Equal Protection and Public Safety for All


By Ryan Fazio

When George Floyd was brutally killed in Minneapolis two months ago, our police departments in Greenwich, Stamford, New Canaan, and elsewhere in Connecticut, earnestly engaged the community. They showed open willingness to raise the already high bar they have set for good policing here.

Greenwich Chief Jim Heavey, for example, has advocated for police body cameras to increase transparency and expressed concern that it is too difficult to a fire bad officer in Connecticut, who are few but do their colleagues a massive disservice. Stamford Police Chief Shaw and New Canaan Chief Leon Krolikowski have been similarly forthright in their community engagement.

My Republican ticket-mates in Greenwich, including state Rep. Harry Arora, Kimberly Fiorello, and Joe Kelly, expressed our longstanding beliefs that equal justice under the law is a moral imperative and also that policing must be transparent and accountable. We have openly advocated for policing reforms along those lines. I have spoken out in favor of body cameras, more independent investigation of wrongdoing, reporting of all uses of police force, and more public disclosure of policing information.

Unfortunately, instead of bringing people together, Democratic leadership in the state legislature has used this crisis to advance a radical bill that passed the state House and will endanger vulnerable populations and police alike. The bill is sprawling and rushed with 41 sections but only one day of hearings over Zoom. It’s not responsible to bring vast change to a fundamental role of government in short time mostly over video chat.

There is a lot in the bill that I and other Republican candidates for the General Assembly eagerly support. But the problems with the bill dwarf them and induced several Democrats in the state House to vote against the bill with Republicans.

The first general flaw is that it excessively ties the hands of police doing their job. For example, the bill changes the standard for use of lethal force from threat of serious physical injury to a several-factor test that seems to include hindsight. Put yourself in the position of an earnest officer being physically attacked and having to go through a mental checklist of several factors before you defend yourself. It also bars officers from doing searches with the consent of motorists stopped for a traffic violation.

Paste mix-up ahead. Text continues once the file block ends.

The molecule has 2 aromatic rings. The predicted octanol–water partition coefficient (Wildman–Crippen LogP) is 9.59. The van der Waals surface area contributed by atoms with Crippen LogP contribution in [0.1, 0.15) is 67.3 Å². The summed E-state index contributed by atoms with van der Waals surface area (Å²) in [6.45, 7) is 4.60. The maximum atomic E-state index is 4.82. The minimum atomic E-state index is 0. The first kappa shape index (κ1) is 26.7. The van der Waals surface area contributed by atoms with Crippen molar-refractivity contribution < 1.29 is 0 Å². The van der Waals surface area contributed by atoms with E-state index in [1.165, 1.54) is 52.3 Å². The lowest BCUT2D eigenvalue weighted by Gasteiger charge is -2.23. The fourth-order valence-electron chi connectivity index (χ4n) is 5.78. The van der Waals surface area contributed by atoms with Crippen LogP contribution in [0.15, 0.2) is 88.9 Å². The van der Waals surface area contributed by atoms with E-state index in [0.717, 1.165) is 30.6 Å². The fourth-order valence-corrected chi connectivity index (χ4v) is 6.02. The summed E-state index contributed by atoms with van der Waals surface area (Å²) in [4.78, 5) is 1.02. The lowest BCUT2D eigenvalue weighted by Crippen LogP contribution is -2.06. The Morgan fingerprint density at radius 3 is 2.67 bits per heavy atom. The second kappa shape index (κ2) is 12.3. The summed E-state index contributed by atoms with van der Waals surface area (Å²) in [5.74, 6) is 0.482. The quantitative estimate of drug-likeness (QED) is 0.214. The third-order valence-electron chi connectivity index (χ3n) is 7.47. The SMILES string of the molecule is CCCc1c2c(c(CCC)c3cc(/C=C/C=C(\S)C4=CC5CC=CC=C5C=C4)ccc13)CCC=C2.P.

The second big flaw is that it creates major liability for police forced into difficult positions. As is, if an officer breaks the law while on duty, he or she is rightly subject to prosecution under criminal law. But this bill will make local police departments subject to more civil lawsuits now too, which is a major departure. This change will force police departments to second guess how closely they can police communities in need of protection. The one constituency that will clearly benefit from this provision is trial lawyers, who are often the chief beneficiaries of progressive Democrats in the state government.

These factors will bring risk to the lives of innocent citizens in the most vulnerable neighborhoods in Fairfield County. We are blessed with a lot of social capital in our community that adds a layer of protection even if this bill passes. But consider the danger that citizens across the country now face as police pull back. In the last four weeks, homicides in Chicago have skyrocketed 190 percent over year, from 40 to 116. Many children are among those victims, including thirteen-year-old Amaria Jones killed by a stray bullet fired outside while in her own home. Unspeakable tragedy unfolding every day now.

Unequal protection under the law endangers the weak and must always be thwarted. Likewise, surging violence brought about by de-policing hurts poor, struggling communities the most. Compassion requires that we always fight for equal protection under the law and public safety for everyone in Connecticut.

For those reasons, I urge my opponent and her colleagues in the state Senate to listen to our noble police officers and other community leaders speaking out against this radical legislation. Vote down the de-policing bill for the sake of those in greatest need.

Ryan Fazio is a candidate for the 36th state Senate district, covering Greenwich and parts of Stamford and New Canaan.

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